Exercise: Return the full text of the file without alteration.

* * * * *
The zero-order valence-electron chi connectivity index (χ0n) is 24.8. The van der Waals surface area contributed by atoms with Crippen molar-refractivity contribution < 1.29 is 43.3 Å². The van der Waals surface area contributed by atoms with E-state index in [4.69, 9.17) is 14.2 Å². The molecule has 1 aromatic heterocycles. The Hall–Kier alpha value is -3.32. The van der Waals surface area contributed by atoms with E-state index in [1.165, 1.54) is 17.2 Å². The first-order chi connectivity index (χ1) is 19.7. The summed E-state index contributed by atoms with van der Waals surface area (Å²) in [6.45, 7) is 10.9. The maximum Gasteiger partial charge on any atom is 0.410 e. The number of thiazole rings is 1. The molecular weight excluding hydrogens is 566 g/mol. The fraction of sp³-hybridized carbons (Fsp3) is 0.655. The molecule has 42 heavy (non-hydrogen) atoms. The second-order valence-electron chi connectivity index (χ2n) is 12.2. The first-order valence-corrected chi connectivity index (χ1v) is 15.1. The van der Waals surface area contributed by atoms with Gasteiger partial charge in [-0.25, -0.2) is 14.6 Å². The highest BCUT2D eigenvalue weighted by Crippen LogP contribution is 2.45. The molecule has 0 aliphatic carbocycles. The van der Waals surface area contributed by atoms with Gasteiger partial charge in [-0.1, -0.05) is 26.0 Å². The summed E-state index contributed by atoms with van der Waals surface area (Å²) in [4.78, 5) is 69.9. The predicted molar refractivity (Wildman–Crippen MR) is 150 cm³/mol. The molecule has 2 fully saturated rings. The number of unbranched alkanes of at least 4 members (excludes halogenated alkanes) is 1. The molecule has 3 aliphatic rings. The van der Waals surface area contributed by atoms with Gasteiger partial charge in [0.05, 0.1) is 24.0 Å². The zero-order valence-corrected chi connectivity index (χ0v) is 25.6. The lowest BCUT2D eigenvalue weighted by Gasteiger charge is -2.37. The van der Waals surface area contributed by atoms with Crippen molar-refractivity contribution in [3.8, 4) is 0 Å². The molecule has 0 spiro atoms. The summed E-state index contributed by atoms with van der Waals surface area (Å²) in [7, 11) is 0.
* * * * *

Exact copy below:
The zero-order valence-electron chi connectivity index (χ0n) is 24.8. The van der Waals surface area contributed by atoms with Crippen molar-refractivity contribution < 1.29 is 43.3 Å². The van der Waals surface area contributed by atoms with E-state index in [4.69, 9.17) is 14.2 Å². The molecule has 1 aromatic heterocycles. The Hall–Kier alpha value is -3.32. The van der Waals surface area contributed by atoms with E-state index in [1.165, 1.54) is 17.2 Å². The first-order chi connectivity index (χ1) is 19.7. The summed E-state index contributed by atoms with van der Waals surface area (Å²) in [6.45, 7) is 10.9. The maximum Gasteiger partial charge on any atom is 0.410 e. The number of thiazole rings is 1. The molecular weight excluding hydrogens is 566 g/mol. The fraction of sp³-hybridized carbons (Fsp3) is 0.655. The molecule has 42 heavy (non-hydrogen) atoms. The second-order valence-electron chi connectivity index (χ2n) is 12.2. The first-order valence-corrected chi connectivity index (χ1v) is 15.1. The van der Waals surface area contributed by atoms with Gasteiger partial charge in [-0.25, -0.2) is 14.6 Å². The highest BCUT2D eigenvalue weighted by Crippen LogP contribution is 2.45. The molecule has 0 aliphatic carbocycles. The van der Waals surface area contributed by atoms with Gasteiger partial charge in [-0.1, -0.05) is 26.0 Å². The summed E-state index contributed by atoms with van der Waals surface area (Å²) in [4.78, 5) is 69.9. The predicted molar refractivity (Wildman–Crippen MR) is 150 cm³/mol. The molecule has 2 fully saturated rings. The number of unbranched alkanes of at least 4 members (excludes halogenated alkanes) is 1. The molecule has 3 aliphatic rings. The van der Waals surface area contributed by atoms with Gasteiger partial charge in [0.05, 0.1) is 24.0 Å². The zero-order valence-corrected chi connectivity index (χ0v) is 25.6. The lowest BCUT2D eigenvalue weighted by Gasteiger charge is -2.37. The van der Waals surface area contributed by atoms with Crippen molar-refractivity contribution in [3.8, 4) is 0 Å². The molecule has 0 spiro atoms. The summed E-state index contributed by atoms with van der Waals surface area (Å²) in [7, 11) is 0.